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For an array object, the only enumerable properties are its numeric indexes.
The methods and the length property provided by Array.prototype are not
enumerable. This is why a for-in loop will only reveal the indexes and their
associated values for array objects. However, when we add properties to an object
or one of the objects in its prototype chain, they are enumerable by default. Because
of this fact, these new properties will also appear in a for-in loop, as shown by
the test failure above.
I recommend you don't use for-in on arrays. The problem illustrated above
can be worked around, as we will see shortly, but not without trading off per-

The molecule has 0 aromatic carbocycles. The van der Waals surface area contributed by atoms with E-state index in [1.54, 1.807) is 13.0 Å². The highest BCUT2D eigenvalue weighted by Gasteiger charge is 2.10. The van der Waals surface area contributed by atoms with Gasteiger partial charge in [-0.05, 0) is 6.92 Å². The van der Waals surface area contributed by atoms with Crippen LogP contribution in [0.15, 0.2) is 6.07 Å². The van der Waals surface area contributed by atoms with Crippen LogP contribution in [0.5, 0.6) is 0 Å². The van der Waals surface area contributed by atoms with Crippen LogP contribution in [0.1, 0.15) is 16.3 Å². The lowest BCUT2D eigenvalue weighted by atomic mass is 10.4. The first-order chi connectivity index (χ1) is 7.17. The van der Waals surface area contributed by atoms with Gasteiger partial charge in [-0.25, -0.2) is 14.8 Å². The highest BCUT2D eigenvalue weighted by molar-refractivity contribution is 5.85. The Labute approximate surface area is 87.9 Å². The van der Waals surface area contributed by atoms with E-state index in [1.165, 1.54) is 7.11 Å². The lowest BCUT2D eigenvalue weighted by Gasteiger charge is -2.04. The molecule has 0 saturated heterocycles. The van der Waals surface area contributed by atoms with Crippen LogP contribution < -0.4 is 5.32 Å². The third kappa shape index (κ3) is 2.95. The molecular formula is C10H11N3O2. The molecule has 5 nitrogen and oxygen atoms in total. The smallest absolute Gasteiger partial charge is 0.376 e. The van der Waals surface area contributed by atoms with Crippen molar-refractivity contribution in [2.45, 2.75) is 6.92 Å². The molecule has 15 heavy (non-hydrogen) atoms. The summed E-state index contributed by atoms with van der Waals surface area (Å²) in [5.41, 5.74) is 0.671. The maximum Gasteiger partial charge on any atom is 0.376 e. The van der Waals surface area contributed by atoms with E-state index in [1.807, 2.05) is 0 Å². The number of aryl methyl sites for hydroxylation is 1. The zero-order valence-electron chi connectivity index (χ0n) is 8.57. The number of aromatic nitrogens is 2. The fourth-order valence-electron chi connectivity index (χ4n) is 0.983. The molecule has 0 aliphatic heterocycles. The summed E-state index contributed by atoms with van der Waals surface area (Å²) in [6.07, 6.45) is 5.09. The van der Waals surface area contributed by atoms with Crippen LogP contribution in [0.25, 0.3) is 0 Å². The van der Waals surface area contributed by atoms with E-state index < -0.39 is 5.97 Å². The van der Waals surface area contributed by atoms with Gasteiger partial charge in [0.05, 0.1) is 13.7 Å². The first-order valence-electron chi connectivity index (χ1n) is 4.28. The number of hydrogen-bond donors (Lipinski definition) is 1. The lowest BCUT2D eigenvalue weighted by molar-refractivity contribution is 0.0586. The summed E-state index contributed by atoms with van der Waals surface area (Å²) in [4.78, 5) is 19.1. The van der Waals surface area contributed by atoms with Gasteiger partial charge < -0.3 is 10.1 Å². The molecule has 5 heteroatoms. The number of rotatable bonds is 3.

formance. Using for-in on arrays effectively means we can't normalize browser
behavior by adding missing methods to Array.prototype without inferring a
performance hit. Object.prototype.hasOwnProperty
Object.prototype.hasOwnProperty(name) returns true if an object
has a property with the given name. If the object either inherits the property from
the prototype chain, or doesn't have such a property at all, hasOwnProperty
returns false . This means that we can qualify a for-in loop with a call to
hasOwnProperty to ensure we only loop the object's own properties, as seen in
Listing 7.9.
Listing 7.9 Qualifying a loop with hasOwnProperty
"test looping should only iterate over own properties":
function () {
var person = {
name: "Christian",
profession: "Programmer",
location: "Norway"
var result = [];
for (var prop in person) {
if (person.hasOwnProperty(prop)) {
var expected = ["location", "name", "profession"];
assertEquals(expected, result.sort());
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